# Qualitative explanation for reduced force between two charged particles in some medium other than air/vacuum

Suppose I place two charged particles in the medium other than air or vacuum. The net force on one by other is given as

$$\vec F=\frac{q_1 q_2}{4\pi \epsilon r^2}\vec a_{r12}$$

where $$\vec a_{r12}$$ is a unit vector in the direction between positions 1 and 2, $$\vec F$$ is the magnitude of the force each particle experiences due to the other, and $$\epsilon$$ is permittivity of medium between the particles.

Now I was told that $$\epsilon > \epsilon_o$$ , therefore force between two charged particles is less in any medium than it is in free space at same seperation.

I tried to describe the reason for this qualitatively by considering that particles of the medium are polarised by charges.

If medium is water, for example,and we have both the positive charges, then the negative pole of water molecules i.e. oxygen atoms surrounds both the charges, However I can't derive a reasonable explanation.

Can you complete my reasoning ( if it is correct) or tell me the correct reasoning?

Dielectric [is an] insulating material or a very poor conductor of electric current. When dielectrics are placed in an electric field, practically no current flows in them because, unlike metals, they have no loosely bound, or free, electrons that may drift through the material. Instead, electric polarization occurs. The positive charges within the dielectric are displaced minutely in the direction of the electric field, and the negative charges are displaced minutely in the direction opposite to the electric field. This slight separation of charge, or polarization, reduces the electric field within the dielectric (bolding emphasis mine).

Of course saying ‘lower field’ is identical to saying ‘reduced force on a charged particle’. The field from one particle is reduced and the force pushing or pulling on the other particle in response is reduced, by the same proportion (we wouldn’t reduce the fields for each particle, that would be double counting; we just reduce one particle’s field, for either particle as force is same either way, and say, ‘What’s the force on the other charge now?’).

Field is just a way of describing coulomb attraction/repulsion, as different configurations can give same net forces at various points (think of electric field as force per unit charge, force on a unit charge at that location being equivalent to field at that location). It’s useful and tractable.

And the field is reduced because “the quantity of energy stored in an electric field per unit volume of a dielectric medium is greater”.. than the energy stored in the same field in a vacuum. So the fields wouldn’t be the same - that would increase energy not conserve it, just by moving a dielectric into a field.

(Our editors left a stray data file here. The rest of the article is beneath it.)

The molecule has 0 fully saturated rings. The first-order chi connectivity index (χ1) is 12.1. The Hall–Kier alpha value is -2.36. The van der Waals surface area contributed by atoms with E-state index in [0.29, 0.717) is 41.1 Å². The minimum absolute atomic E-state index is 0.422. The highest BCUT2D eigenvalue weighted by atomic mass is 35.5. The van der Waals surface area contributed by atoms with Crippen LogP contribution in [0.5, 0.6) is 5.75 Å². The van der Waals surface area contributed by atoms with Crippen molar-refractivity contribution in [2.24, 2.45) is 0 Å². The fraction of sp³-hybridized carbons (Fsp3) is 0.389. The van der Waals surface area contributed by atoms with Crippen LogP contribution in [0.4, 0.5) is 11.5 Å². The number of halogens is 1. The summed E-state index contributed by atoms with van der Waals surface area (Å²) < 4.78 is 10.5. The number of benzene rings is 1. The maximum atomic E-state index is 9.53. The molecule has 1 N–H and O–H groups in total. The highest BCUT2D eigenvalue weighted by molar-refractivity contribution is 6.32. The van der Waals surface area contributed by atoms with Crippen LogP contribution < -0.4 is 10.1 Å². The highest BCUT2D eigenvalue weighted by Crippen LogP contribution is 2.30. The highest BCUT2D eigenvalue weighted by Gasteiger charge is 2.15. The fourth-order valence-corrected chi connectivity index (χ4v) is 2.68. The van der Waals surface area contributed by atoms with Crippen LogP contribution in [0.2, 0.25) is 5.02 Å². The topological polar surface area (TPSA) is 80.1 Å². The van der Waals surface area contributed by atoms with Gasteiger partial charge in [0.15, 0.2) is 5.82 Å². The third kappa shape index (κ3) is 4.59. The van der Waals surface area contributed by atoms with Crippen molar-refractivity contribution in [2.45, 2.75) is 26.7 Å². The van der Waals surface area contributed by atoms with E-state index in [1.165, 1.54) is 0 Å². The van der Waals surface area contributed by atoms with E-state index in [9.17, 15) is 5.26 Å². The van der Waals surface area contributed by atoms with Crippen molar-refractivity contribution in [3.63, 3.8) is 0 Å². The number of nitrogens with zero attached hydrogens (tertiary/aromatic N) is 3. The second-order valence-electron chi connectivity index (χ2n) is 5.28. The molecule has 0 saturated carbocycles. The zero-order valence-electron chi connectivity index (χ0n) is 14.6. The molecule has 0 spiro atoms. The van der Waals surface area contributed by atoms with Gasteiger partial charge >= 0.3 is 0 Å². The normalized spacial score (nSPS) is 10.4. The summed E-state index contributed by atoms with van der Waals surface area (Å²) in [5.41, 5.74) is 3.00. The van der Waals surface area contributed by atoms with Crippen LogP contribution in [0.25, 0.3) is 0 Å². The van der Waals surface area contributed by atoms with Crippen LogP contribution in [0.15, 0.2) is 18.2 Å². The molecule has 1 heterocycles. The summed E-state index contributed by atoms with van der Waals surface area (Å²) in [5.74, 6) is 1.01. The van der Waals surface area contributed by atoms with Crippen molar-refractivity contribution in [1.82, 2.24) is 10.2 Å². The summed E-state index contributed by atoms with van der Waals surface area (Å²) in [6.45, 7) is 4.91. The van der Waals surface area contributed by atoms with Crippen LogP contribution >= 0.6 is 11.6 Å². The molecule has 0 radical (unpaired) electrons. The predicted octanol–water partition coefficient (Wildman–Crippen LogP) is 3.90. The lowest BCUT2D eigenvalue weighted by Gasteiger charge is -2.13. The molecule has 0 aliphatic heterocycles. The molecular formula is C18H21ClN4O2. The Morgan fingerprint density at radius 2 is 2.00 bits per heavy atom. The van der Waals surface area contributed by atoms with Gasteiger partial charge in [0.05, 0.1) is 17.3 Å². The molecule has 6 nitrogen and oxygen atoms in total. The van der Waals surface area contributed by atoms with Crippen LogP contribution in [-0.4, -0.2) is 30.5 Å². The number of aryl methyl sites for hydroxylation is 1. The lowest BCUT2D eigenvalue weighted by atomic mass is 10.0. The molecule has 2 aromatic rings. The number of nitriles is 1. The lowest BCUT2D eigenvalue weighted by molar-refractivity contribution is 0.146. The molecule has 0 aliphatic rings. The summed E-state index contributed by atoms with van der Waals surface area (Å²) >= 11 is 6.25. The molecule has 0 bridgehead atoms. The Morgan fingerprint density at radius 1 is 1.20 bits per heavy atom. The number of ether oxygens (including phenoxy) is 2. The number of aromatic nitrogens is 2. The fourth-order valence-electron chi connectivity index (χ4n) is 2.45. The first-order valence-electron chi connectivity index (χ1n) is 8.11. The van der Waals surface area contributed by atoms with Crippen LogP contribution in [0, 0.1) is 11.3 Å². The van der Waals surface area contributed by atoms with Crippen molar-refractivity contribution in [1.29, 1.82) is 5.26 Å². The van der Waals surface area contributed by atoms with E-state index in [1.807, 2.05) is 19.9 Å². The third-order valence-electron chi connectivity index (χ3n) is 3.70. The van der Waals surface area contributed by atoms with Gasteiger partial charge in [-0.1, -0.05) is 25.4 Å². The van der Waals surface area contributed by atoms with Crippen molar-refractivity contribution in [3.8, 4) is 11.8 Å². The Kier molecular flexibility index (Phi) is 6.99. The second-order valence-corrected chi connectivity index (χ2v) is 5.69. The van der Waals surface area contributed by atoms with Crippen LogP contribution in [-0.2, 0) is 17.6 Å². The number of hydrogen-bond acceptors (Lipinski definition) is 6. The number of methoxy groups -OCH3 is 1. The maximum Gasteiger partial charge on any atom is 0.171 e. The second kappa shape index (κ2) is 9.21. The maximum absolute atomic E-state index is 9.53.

Field and energy are related by the concept of electric potential, the energy to move a unit-charge through the field, force times distance (actually integral of Fdt), is electric potential, similar to energy in the field. We could say part of the the field is being ‘used’ to keep the dielectric medium polarized, to hold the dipoles that comprise it in alignment with the field, ie to keep those dipoles polarized.

Another way to say all this is that the dielectric constant of air is 1.

Consider a positive point charge $$q$$, and thick shell of dielectric, $$\epsilon$$, with dimensions $$R_I$$ and $$R_O$$.

In side the shell, the field is:

$$E(r) =\frac 1{4\pi\epsilon_0} \frac{q}{r^2},\,\,\ \ \ \ \ \ (r

At $$R_I$$, the is a negative polarization surface charge density cause by $$\nabla P$$. There is also positive, but lesser density (by $$R^2_I/R_O^2$$), on the outer surface of the dielectric.

Inside the dielectric, the outer positive shell contributes no field. The field is entirely due to the positive point charge and the negative shell of surface charge, so that:

$$E(r) =\frac 1{4\pi\epsilon} \frac{q}{r^2},\,\,\ \ \ \ \ \ (R_I < r R_O)$$

Thus, if you work out the polarization divergence, you should find the negative surface charge totals to:

$$q_- = q(\frac{\epsilon_0}{\epsilon}-1) < 0$$

At $$r>R_O$$, the polarization surface charges cancel, and the field returns to:

$$E(r) =\frac 1{4\pi\epsilon_0} \frac{q}{r^2},\,\,\ \ \ \ \ \ (r>R_O)$$

• You gave a purely mathematic answer, I have just started studying about electrostatics and only wanted a qualitative reasoning Commented Jul 29, 2021 at 17:08
• then ignore the math. You have a + and a - minus charge causing a field that is less than the + charge alone. Note that inside a shell of charge (mass), there is no electric (gravitational) field [Gauss's Theorem].
– JEB
Commented Jul 29, 2021 at 17:20